Then there were excursions to Palisadoes Airport, Port Royal, Gunboat Beach, Hellshire Beach, Castleton Gardens, Dunn’s River Falls, Milk River Bath, Hope Gardens, Tom Redcam Library, The Institute of Jamaica, the RJR radio station, the J.D.F. at Up Park Camp and Newcastle, The Ward Theatre, The Little Theatre, the Denbigh Agricultural Show, and the Coronation Market. Singing along with passengers on a JRC train ride to the country while out from school on holidays.

Those were some of the people, events, sights, and sounds which served to shape, define, inspire and guide me in my early years. Because of them, as a boy, I entered a JCDC-sponsored singing contest twice, winning a bronze medal under the tutelage of the late, great Noel Dexter, on my first outing. Because of them, as a boy, I had an article published in the now defunct Daily News. Because of them, as a boy, I was part of an ensemble that won an award at The Schools’ Drama Festival,  which was later filmed on location and aired on JBC Television. Because of them, as a man, I now corral these memories and pen them into words for progeny in celebration of our 60th Anniversary. Because of them, I am still, very much, proud to be Jamaican.

Even as all these wondrous memories come flooding back to me now, and pride of heritage fills my spirit, yes…I can also recall the decidedly unpleasant times like the beginning of our currency’s slide, the price increases, the food shortages, the bloody political violence gilded by the popping sounds of the gun, the Green Bay Massacre, the road blocks with burning tyres, the curfews with helicopter searchlights, the water lock-offs and the power outages.

Sadly, that was also Jamaica, but contrary to the grossly imbalanced view presented largely by foreign media, that was certainly not all we were then, nor did it represent our national aspirations. As is the path of so many emerging nations throughout history, our nation was like a teething baby, wailing through our growing pains.

Who are we? We are the Honourable Dr. Louise Bennett-Coverley; The Honourable Robert Nesta Marley; Professor Rex Nettleford; Dr. Thomas Lecky; Dr. Henry Lowe; Dr. Olive Lewin; Drs. Manley West and Albert Lockhart; Alvin T. Marriott; Cecil A. Baugh; Mallica Reynolds (Aka, Kapo); and we are Professor Mervyn Morris.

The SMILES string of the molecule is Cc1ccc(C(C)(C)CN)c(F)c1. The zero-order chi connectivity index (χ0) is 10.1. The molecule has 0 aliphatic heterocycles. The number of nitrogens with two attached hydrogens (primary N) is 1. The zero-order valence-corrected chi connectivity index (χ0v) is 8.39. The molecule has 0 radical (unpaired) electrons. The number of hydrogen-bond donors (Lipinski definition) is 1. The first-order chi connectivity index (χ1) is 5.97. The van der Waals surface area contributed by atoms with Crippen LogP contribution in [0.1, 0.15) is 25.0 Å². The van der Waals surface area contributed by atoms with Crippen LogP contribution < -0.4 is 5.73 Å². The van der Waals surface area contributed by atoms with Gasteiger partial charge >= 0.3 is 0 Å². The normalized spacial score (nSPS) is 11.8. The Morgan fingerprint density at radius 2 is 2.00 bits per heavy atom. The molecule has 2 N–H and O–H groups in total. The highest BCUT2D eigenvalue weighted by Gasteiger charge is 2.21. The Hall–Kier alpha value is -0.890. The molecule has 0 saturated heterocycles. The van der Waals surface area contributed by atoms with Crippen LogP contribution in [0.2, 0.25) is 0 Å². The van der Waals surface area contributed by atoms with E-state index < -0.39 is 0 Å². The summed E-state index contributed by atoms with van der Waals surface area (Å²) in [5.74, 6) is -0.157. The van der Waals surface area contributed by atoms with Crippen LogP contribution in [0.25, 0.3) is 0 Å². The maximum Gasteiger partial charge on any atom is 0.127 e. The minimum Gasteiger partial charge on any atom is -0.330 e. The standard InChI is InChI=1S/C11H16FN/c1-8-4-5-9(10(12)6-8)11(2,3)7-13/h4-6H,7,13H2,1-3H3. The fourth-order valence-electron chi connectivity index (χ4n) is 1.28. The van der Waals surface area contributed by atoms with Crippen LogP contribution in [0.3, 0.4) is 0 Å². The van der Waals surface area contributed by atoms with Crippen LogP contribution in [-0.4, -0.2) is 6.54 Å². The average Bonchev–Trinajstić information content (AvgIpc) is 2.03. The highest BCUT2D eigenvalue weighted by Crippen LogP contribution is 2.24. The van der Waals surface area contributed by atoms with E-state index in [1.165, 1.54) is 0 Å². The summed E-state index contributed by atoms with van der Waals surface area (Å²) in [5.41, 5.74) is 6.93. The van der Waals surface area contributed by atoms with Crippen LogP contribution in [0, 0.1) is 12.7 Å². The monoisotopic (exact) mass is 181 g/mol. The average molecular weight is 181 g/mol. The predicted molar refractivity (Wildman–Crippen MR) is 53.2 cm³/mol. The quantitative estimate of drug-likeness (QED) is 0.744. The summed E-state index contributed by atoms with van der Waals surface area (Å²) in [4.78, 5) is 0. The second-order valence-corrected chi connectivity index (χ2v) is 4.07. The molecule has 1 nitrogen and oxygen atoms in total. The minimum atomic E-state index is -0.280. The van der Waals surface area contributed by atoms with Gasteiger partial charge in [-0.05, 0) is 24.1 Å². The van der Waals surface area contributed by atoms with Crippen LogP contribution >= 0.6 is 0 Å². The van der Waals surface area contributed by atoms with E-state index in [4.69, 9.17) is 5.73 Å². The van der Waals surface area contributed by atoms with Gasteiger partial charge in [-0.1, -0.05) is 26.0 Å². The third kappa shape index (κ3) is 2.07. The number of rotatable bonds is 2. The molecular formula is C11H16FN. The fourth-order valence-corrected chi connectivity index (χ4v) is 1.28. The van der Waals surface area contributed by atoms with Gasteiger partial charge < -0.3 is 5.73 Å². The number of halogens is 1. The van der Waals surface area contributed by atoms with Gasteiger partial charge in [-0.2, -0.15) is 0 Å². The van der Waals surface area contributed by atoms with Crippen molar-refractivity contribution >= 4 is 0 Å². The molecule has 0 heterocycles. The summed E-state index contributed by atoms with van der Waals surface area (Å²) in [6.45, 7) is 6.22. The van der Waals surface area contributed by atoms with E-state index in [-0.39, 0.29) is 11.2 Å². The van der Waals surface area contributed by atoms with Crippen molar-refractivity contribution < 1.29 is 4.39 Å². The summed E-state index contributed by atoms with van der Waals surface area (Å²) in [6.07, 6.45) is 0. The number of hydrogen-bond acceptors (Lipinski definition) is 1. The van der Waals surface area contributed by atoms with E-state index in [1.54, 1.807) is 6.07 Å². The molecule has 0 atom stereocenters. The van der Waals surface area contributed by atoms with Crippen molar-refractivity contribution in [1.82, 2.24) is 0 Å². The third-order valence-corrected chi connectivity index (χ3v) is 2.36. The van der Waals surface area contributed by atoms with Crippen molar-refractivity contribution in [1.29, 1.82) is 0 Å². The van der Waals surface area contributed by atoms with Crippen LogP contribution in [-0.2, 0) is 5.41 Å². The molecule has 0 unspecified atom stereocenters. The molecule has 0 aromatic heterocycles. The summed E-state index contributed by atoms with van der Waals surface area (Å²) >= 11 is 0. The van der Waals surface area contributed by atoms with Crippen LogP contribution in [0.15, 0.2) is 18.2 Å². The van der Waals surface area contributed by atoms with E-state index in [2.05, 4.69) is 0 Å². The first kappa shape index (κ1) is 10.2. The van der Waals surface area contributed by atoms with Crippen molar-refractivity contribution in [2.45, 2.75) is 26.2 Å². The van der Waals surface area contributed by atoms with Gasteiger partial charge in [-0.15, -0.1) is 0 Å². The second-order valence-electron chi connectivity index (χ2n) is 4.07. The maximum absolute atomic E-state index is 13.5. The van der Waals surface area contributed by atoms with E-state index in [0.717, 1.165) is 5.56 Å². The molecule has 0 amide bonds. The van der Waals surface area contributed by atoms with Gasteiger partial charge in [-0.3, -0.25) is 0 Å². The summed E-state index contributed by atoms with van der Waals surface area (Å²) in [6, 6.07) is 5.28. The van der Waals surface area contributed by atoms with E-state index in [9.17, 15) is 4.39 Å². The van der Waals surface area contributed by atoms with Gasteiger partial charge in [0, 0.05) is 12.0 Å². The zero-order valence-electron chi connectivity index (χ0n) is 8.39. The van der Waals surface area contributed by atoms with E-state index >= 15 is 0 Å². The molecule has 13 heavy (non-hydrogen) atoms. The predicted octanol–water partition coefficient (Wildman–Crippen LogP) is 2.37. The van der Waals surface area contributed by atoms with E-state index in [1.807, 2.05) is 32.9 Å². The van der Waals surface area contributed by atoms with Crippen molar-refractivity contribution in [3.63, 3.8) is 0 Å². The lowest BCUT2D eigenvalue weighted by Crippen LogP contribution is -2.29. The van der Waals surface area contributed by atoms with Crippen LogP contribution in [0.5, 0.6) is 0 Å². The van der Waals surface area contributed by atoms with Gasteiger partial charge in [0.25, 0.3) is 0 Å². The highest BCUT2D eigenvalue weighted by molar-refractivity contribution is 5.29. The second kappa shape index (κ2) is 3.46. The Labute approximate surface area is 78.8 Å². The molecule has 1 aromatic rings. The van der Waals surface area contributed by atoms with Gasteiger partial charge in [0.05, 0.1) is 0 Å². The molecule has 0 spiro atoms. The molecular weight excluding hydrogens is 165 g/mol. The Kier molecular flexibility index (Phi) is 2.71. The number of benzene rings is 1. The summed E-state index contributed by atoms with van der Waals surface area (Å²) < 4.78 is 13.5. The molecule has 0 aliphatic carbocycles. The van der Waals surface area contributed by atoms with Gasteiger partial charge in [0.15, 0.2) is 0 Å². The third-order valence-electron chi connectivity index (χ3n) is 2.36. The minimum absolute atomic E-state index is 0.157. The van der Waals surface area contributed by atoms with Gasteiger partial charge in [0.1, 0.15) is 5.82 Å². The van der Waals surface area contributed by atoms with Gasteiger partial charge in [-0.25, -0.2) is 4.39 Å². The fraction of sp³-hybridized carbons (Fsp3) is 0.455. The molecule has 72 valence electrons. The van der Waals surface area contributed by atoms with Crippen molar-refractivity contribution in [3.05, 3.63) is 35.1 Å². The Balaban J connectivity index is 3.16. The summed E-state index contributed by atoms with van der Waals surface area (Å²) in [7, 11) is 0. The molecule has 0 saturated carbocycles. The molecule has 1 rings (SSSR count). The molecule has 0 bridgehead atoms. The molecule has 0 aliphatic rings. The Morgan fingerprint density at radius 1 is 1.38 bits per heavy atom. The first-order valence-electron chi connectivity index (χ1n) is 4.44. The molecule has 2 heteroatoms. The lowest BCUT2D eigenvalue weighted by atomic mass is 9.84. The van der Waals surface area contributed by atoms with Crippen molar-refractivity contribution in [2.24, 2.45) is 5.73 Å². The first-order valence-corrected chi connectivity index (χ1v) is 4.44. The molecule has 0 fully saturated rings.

Who are we? We are Carole Joan Crawford; Cindy Breakspeare; Lisa Hanna; Toni-Ann Singh; Merlene Ottey; we are Usain Bolt; Shelly-Ann Fraser-Pryce; we are Veronica Campbell-Brown; Michael Holding; Courtney Walsh; Elaine Thompson-Herah; Jody-Anne Maxwell; Asafa Powell; Alia Atkinson; George Leslie “Bunny” Grant; Mike “The Bodysnatcher” McCallum; Richard “Shrimpy” Clarke; we are Orville Haslam, and we are the Jamaica Bobsled team!

Those individuals are all of us. They reflect the unnamed and unheralded Jamaicans like our farmers, market vendors, domestic workers, construction workers, hotel workers, bus drivers, taxi operators, store clerks, doctors and nurses, teachers, police men and women, and our entrepreneurs. This is a national collective that perfectly personifies and epitomizes what the colours in our flag convey, which is that “The sun shineth, the land is green, and the people are strong and creative.” In Jamaica’s 60th year, I embrace, and I celebrate these as signs of great things to come.

I have seen, laughed, cried, been angry and have questioned much. There are more tough times ahead. Still, I hold to a broad view of history, not allowing myself to be confined only by evidence of the inevitable pitfalls of nation-building. Moments along the continuum of time do not always accurately predict destinations in time. Paul Bogle’s comrades in arms, for example, after the Morant Bay Rebellion of 1865, might have thought that their hopes for freedom were irrevocably dashed at his execution. But look at us today.

Many examples can be used from life, juxtaposing what one might be experiencing now, in contrast to tracking social, political, economic, religious and cultural movements with yesterday’s precedents in mind as against tomorrow’s stare decisis. Failing to do so could lead to unnecessary despair or to fraudulent and devastating hope. And so, one must traverse the milieu of life as one in a proverbial minefield — choosing either to stand still, wringing one’s hands and shaking in one’s boots, or trudging ever forward with motions born of a courageous “do or die” attitude which is likely to achieve some degree of success. We can easily point to numerous examples across history and countries in support of this truth.

In its 60th year, I say to the people of my homeland, to those who have tasted of the bitter swill of our colonial past, and also to their progeny, whose teeth have been put on edge because of that past, mark the lyrical pronouncement of none other than our beloved brother, Bob Marley:

Jamaican Reggae singer Bob Marley performs in front of an audience of 40,000 during a festival concert of Reggae in Paris, France, on July 4, 1980. (AP Photo/Str)

Emancipate yourselves from mental slavery

None but ourselves can free our minds

Have no fear for atomic energy

‘Cause none of them can stop the time

How long shall they kill our prophets

While we stand aside and look?

Ooh Some say it’s just a part of it

We’ve got to fulfil the book!

A broader view of history does not limit itself to the exigencies of now, but invests time and effort in the prospects for a brighter tomorrow. We must not eat all the corn but save some for planting. A Greek proverb makes the point with more eloquence and lucidity than I ever can: “A society grows great when old men plant trees in whose shade they know they shall never sit.”

Editor’s Note: Mr Al Murray received a Gold medal for the more expansive version of this article submitted in the 2022 Festival competition